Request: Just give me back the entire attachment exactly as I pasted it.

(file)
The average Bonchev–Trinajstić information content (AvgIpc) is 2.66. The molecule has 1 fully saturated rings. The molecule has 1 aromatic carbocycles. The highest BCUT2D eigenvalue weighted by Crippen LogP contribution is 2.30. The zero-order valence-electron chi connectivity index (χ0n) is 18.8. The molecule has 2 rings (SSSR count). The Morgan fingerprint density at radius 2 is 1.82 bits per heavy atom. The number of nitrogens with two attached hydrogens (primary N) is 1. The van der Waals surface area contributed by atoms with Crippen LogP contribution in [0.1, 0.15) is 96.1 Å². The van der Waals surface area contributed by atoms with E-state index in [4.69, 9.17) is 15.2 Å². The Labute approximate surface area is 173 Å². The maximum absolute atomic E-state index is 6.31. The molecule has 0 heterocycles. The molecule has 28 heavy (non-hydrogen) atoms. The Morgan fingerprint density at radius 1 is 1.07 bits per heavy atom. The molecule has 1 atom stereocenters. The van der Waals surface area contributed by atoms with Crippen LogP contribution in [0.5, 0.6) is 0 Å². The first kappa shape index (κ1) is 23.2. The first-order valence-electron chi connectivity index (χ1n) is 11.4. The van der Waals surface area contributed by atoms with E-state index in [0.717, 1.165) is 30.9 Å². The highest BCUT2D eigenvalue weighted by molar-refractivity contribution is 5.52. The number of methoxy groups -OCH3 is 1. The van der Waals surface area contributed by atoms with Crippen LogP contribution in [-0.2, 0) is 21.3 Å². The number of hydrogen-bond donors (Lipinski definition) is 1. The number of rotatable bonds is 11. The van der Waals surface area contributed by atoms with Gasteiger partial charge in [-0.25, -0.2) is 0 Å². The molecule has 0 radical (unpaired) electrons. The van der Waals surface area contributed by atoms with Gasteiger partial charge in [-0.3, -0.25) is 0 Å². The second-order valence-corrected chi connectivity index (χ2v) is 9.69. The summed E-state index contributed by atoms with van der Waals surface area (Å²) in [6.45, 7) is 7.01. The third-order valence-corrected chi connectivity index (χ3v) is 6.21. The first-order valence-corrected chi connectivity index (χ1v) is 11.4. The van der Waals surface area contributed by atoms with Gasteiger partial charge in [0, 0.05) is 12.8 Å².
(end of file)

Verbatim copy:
The average Bonchev–Trinajstić information content (AvgIpc) is 2.66. The molecule has 1 fully saturated rings. The molecule has 1 aromatic carbocycles. The highest BCUT2D eigenvalue weighted by Crippen LogP contribution is 2.30. The zero-order valence-electron chi connectivity index (χ0n) is 18.8. The molecule has 2 rings (SSSR count). The Morgan fingerprint density at radius 2 is 1.82 bits per heavy atom. The number of nitrogens with two attached hydrogens (primary N) is 1. The van der Waals surface area contributed by atoms with Crippen LogP contribution in [0.1, 0.15) is 96.1 Å². The van der Waals surface area contributed by atoms with E-state index in [4.69, 9.17) is 15.2 Å². The Labute approximate surface area is 173 Å². The maximum absolute atomic E-state index is 6.31. The molecule has 0 heterocycles. The molecule has 28 heavy (non-hydrogen) atoms. The Morgan fingerprint density at radius 1 is 1.07 bits per heavy atom. The molecule has 1 atom stereocenters. The van der Waals surface area contributed by atoms with Crippen LogP contribution in [0.5, 0.6) is 0 Å². The first kappa shape index (κ1) is 23.2. The first-order valence-electron chi connectivity index (χ1n) is 11.4. The van der Waals surface area contributed by atoms with E-state index in [0.717, 1.165) is 30.9 Å². The highest BCUT2D eigenvalue weighted by molar-refractivity contribution is 5.52. The number of methoxy groups -OCH3 is 1. The van der Waals surface area contributed by atoms with Crippen LogP contribution in [-0.2, 0) is 21.3 Å². The number of hydrogen-bond donors (Lipinski definition) is 1. The number of rotatable bonds is 11. The van der Waals surface area contributed by atoms with Gasteiger partial charge in [-0.25, -0.2) is 0 Å². The molecule has 0 radical (unpaired) electrons. The van der Waals surface area contributed by atoms with Gasteiger partial charge in [-0.3, -0.25) is 0 Å². The second-order valence-corrected chi connectivity index (χ2v) is 9.69. The summed E-state index contributed by atoms with van der Waals surface area (Å²) in [6.45, 7) is 7.01. The third-order valence-corrected chi connectivity index (χ3v) is 6.21. The first-order valence-corrected chi connectivity index (χ1v) is 11.4. The van der Waals surface area contributed by atoms with Gasteiger partial charge in [0, 0.05) is 12.8 Å².